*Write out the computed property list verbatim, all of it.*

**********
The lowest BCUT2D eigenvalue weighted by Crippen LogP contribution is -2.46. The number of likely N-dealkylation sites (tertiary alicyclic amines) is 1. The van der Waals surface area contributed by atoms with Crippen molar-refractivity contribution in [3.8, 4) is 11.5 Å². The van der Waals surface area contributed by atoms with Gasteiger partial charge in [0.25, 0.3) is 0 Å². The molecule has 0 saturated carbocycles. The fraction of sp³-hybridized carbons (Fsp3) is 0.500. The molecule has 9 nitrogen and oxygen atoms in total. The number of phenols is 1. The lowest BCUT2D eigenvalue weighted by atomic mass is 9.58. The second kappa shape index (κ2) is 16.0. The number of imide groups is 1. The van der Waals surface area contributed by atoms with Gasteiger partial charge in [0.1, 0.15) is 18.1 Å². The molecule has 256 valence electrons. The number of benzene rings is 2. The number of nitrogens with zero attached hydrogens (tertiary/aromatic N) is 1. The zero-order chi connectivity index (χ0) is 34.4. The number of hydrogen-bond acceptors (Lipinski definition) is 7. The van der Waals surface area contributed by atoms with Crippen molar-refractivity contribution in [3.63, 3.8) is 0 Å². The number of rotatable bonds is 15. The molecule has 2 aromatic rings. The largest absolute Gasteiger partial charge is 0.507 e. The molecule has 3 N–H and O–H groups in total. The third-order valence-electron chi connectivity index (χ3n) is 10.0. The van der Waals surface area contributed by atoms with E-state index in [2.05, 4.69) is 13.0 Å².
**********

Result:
The lowest BCUT2D eigenvalue weighted by Crippen LogP contribution is -2.46. The number of likely N-dealkylation sites (tertiary alicyclic amines) is 1. The van der Waals surface area contributed by atoms with Crippen molar-refractivity contribution in [3.8, 4) is 11.5 Å². The van der Waals surface area contributed by atoms with Gasteiger partial charge in [0.25, 0.3) is 0 Å². The molecule has 0 saturated carbocycles. The fraction of sp³-hybridized carbons (Fsp3) is 0.500. The molecule has 9 nitrogen and oxygen atoms in total. The number of phenols is 1. The lowest BCUT2D eigenvalue weighted by atomic mass is 9.58. The second kappa shape index (κ2) is 16.0. The number of imide groups is 1. The van der Waals surface area contributed by atoms with Gasteiger partial charge in [0.1, 0.15) is 18.1 Å². The molecule has 256 valence electrons. The number of benzene rings is 2. The number of nitrogens with zero attached hydrogens (tertiary/aromatic N) is 1. The zero-order chi connectivity index (χ0) is 34.4. The number of hydrogen-bond acceptors (Lipinski definition) is 7. The van der Waals surface area contributed by atoms with Crippen molar-refractivity contribution in [3.63, 3.8) is 0 Å². The number of rotatable bonds is 15. The molecule has 2 aromatic rings. The largest absolute Gasteiger partial charge is 0.507 e. The molecule has 3 N–H and O–H groups in total. The third-order valence-electron chi connectivity index (χ3n) is 10.0. The van der Waals surface area contributed by atoms with E-state index in [2.05, 4.69) is 13.0 Å².